The video clips below are taken from the film Reza Abdoh: Theater Visionary, a documentary film by Adam Soch, co-produced by Sandy Cleary. The editorial staff at Theatre Journal is grateful to Adam for providing these clips.
The author wishes to correct the record and underscore here the crucial role Alan Mandell played in recognizing, supporting, and cultivating the extraordinary talent of Reza Abdoh. Abdoh was in his early 20s when he approached Mandell and asked if he could assist him on a Beckett production Mandell was directing at Los Angeles Theatre Center, and this began a long mentorship culminating in the production of The Hip-Hop Waltz of Eurydice where, for the first time, Mandell appeared as a performer in Abdoh's work, to popular and critical acclaim.
Annie Hamburger, Morgan Jenness, Tom Fitzpatrick and others discuss Reza Abdoh's Father was a Peculiar Man, an adaptation of Dostoyevsky's The Brothers Karamazov staged in New York City's meat packing district in the summer of 1990. Produced by En Garde Arts, Father showed how well the site-based approach to staging and spectacle Abdoh had developed in Los Angeles could be applied to NYC's urban infrastructure.
The closing tableaux of Abdoh's 1990 The Hip-Hop Waltz of Eurydice, in which Alan Mandell's the Captain appears without his fat suit to deliver a final confession of Dionysian exhaustion. Tom (Eurydice) and Juliana (Orpheus) appear stage right in half-light, the action looping back to the dripping faucet that began the play.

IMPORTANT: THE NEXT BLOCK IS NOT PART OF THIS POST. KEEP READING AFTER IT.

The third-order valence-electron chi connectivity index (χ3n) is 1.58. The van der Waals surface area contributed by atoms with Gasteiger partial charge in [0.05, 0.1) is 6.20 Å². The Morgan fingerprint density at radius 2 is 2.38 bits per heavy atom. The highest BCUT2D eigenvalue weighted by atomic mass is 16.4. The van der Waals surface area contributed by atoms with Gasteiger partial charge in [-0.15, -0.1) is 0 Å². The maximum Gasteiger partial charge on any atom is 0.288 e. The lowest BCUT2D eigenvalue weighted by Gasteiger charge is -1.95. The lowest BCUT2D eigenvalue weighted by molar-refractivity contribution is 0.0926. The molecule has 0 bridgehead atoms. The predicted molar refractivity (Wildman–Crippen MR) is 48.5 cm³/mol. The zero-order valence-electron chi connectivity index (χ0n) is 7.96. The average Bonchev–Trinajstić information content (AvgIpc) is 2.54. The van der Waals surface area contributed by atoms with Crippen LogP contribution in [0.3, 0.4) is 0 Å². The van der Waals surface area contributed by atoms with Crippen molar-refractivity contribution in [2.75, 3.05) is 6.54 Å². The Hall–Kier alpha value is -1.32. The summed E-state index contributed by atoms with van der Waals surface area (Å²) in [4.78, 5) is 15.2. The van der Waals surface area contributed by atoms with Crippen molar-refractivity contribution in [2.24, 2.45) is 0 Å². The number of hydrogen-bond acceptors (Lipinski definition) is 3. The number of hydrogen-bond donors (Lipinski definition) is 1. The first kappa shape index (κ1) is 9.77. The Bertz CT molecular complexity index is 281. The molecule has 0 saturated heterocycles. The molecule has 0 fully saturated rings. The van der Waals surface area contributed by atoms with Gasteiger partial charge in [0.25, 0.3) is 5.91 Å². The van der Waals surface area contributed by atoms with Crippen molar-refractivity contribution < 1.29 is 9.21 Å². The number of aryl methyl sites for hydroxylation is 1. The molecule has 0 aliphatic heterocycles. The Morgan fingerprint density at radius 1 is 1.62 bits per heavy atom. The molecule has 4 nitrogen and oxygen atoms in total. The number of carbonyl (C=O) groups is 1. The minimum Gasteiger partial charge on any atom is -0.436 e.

Tom (Eurydice) and Juliana (Orpheus) are traumatized in Reza Abdoh's 1990 The Hip-Hop Waltz of Eurydice as Alan (the Captain) invades their home in full splendor. "From the egg laid by night came Eros," he intones, "we will cure you of your perversions!" A demonic angel, the Captain personifies the greed-based Dionysian capitalism on the rise in the neoliberal 1980s.
Staged at New York's Ambassador Hotel in 1992, Reza Abdoh's Law of Remains deployed Jeffrey Dahmer and Andy Warhol to decry the U.S. government's indifference to the AIDS crisis. Featuring Tom Pearl, Juliana Francis, Anita Durst, Tony Torn and other Dar a Luz regulars, the production pioneered the mobile audience format of immersive theatre.